Every year, the U-M Health System sets aside cash to help indigent patients from around the world get specialized care they wouldn’t have access to elsewhere. Doctors donate their skills. The hospital donates the time and equipment, and the area community — churches and schools — raises money for lodging, travel and other expenses.
This year, 13-year old Kelvin Konadu became the recipient of charity care efforts by the C. S. Mott Children’s Hospital and Dr. John Park, chief of pediatric urology at the C.S. Mott Children’s Hospital. Kelvin’s case is one of about four or five international charity cases the hospital takes every year, most of them involving children.
Identified by an Ann Arbor couple doing mission work in the African country of Ghana, Kelvin was born with a complex urological defect that made it difficult for his body to rid itself of waste.
Before coming to Ann Arbor, Kelvin underwent three surgeries in his native Ghana — two at age 4, and another at age 6. The three failed.
His mother, 36-year old Florence Okine, a resident of the capital city of Accra, was ready to talk to anyone who would listen about her son Kelvin. When she heard an American couple — a urologist and a nurse — were visiting Ghana, she paid them a visit.
Urologist Carl Van Appledorn and Suzanne Van Appledorn, a nurse, both who trained at U-M, were visiting Ghana on a medical mission through a long-established clinic that was set up by another U-M physician — Dr. Timothy Johnson, chair of the Department of Obstetrics and Gynecology.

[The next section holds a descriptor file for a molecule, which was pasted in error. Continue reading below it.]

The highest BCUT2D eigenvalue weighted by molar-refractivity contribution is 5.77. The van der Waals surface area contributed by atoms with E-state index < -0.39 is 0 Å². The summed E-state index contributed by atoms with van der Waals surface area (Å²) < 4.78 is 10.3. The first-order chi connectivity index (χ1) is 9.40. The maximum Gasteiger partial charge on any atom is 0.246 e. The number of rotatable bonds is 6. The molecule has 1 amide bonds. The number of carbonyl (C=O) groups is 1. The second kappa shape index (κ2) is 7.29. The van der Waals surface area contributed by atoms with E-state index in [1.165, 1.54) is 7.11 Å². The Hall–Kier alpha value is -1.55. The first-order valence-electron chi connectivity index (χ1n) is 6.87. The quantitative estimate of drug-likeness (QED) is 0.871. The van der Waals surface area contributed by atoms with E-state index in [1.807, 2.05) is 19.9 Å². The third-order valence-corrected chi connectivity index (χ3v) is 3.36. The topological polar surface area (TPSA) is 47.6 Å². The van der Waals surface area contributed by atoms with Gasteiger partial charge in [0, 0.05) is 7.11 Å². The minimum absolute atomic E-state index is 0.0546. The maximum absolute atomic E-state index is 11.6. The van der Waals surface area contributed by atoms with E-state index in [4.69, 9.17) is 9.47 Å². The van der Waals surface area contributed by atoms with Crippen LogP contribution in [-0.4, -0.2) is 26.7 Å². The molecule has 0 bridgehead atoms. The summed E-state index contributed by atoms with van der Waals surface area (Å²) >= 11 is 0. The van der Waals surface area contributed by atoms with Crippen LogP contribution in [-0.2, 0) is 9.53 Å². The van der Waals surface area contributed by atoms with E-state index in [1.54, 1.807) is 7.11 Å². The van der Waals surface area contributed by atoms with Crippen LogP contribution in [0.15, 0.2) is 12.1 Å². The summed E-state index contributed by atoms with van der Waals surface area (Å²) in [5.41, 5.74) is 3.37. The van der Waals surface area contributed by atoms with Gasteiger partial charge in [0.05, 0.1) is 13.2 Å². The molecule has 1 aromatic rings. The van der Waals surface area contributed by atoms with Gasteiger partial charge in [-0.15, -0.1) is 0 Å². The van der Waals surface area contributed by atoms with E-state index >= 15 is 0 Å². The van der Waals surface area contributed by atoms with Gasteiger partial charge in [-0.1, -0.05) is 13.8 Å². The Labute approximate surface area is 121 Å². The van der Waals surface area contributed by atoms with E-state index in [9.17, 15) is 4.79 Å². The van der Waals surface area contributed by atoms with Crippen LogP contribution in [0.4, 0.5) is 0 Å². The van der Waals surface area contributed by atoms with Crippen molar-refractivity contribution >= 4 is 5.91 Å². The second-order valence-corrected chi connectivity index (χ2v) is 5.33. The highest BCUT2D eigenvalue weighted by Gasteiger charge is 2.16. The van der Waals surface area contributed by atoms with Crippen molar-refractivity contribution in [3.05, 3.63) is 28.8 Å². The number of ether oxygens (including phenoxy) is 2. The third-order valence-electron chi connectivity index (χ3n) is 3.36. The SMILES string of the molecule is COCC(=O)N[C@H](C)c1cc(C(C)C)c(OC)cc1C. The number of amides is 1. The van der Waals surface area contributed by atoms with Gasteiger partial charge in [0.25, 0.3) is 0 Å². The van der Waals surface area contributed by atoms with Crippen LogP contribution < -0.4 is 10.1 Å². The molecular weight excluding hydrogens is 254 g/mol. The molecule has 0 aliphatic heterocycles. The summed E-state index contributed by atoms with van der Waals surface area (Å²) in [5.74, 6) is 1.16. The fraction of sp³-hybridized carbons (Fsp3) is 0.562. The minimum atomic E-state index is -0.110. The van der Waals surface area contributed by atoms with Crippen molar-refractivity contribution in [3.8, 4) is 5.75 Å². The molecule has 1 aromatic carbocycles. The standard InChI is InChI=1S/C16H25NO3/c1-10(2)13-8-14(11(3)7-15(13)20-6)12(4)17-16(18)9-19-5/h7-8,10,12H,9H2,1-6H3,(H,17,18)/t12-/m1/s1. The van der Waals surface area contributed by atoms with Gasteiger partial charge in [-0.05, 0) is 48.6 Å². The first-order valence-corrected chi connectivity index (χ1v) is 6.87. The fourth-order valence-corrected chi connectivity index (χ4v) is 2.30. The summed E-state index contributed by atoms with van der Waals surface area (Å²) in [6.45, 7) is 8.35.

“I brought Kelvin’s file, they took pictures and they called Michigan,” says Florence, who was shocked and relieved to hear the U-M would be able to help. “I fell to my knees. I thought, ‘There is a God.’ I’ve worked for a very long time to get him to the U.S.”
When Dr. Park heard of the challenging case, he thought it would be a perfect one for him and he presented a request to Mott Hospital leadership to accept it as a charity case.
International charity care by UMHS makes up a small part of its overall charity care to U.S. and Michigan patients. About $16 million has gone to help local cases this year. Less than $1 million annually goes to international charity care, the majority of it for children with highly specialized needs and life-threatening conditions.
“The local doctors had all told him there was nothing they could do,” says Park, who did not see it this way. The condition — severe hypospadias — would require him to build a urinary tube for proper urinating ability and fertility.”
The Van Appledorns, who have returned from their trip to Ghana, have been hosting the two since they arrived in January.
Florence Okine says she can’t wait to return to Ghana to talk to people about her experiences in Ann Arbor.
“I will have a lot to say when I get back home,” Okine says. “I’m really, really happy with this hospital and how they treat patients. Suzanne and Carl have been angels. They took us in as part of their family. I’m very, very grateful.”
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